Back in the day, the unwritten rule of “women and children first” always used to govern who got a spot in a lifeboat, and who went stoically down with the ship. After all, 70 percent of the women and children on the Titanic were rescued, versus a mere 20 percent of the adult men. But then a 2010 study
compared survival rates for the Titanic and the Lusitania and concluded
that this chivalrous doctrine only prevailed in slow wrecks, when social norms had a chance to gain control of the situation. In fast descents, like the Lusitania’s 18-minute destruction, it was the fittest passengers, between the ages of 16 and 35, who had the best chance of survival. And now a new study deals another blow to “women and children first,” suggesting that this norm wasn’t normal at all. In order to determine who had the best odds of being rescued, Swedish researchers analyzed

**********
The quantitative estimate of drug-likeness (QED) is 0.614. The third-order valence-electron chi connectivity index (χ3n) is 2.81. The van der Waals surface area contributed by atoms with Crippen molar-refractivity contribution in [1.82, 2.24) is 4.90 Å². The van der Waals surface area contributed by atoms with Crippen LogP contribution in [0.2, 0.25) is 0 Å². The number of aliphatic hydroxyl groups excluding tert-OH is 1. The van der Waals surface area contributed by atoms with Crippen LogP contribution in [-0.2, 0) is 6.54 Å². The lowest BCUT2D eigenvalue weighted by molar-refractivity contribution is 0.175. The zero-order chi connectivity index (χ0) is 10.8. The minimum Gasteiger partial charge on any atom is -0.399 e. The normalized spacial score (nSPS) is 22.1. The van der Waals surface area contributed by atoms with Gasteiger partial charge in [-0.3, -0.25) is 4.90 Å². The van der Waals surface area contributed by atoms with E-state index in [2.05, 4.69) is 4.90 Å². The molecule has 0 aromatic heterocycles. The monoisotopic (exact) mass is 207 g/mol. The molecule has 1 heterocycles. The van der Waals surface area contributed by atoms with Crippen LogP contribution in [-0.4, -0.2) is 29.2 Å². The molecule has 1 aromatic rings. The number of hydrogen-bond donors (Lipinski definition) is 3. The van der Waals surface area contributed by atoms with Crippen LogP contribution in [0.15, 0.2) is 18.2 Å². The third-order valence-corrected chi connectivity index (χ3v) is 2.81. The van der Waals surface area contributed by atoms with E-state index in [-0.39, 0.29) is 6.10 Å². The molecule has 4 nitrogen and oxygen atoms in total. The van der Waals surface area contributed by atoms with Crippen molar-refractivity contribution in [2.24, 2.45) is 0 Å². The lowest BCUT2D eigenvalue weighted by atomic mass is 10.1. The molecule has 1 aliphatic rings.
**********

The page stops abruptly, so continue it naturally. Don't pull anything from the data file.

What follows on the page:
15,000 passengers on 18 ships that went down between 1852 and 2011. They discovered that women and children usually received no preferential treatment: men survived twice as often as women, and children were the least likely to escape. And rather than going down with their ships, crewmembers had the best chances of survival. In contrast to the previous study (which only looked at the demises of two ships), the researchers found that the duration of a shipwreck had little impact on whether chivalry prevailed. Instead, the most influential factor in women and children’s treatment was whether the captain of the ship specifically gave a “women and children first” order. Without a direct command, survival of the fittest reigned as the crew and male passengers left women and children to fend for themselves. If chivalry is truly dead, then it looks like it kicked the bucket a long time ago.
Shipwreck image via Shutterstock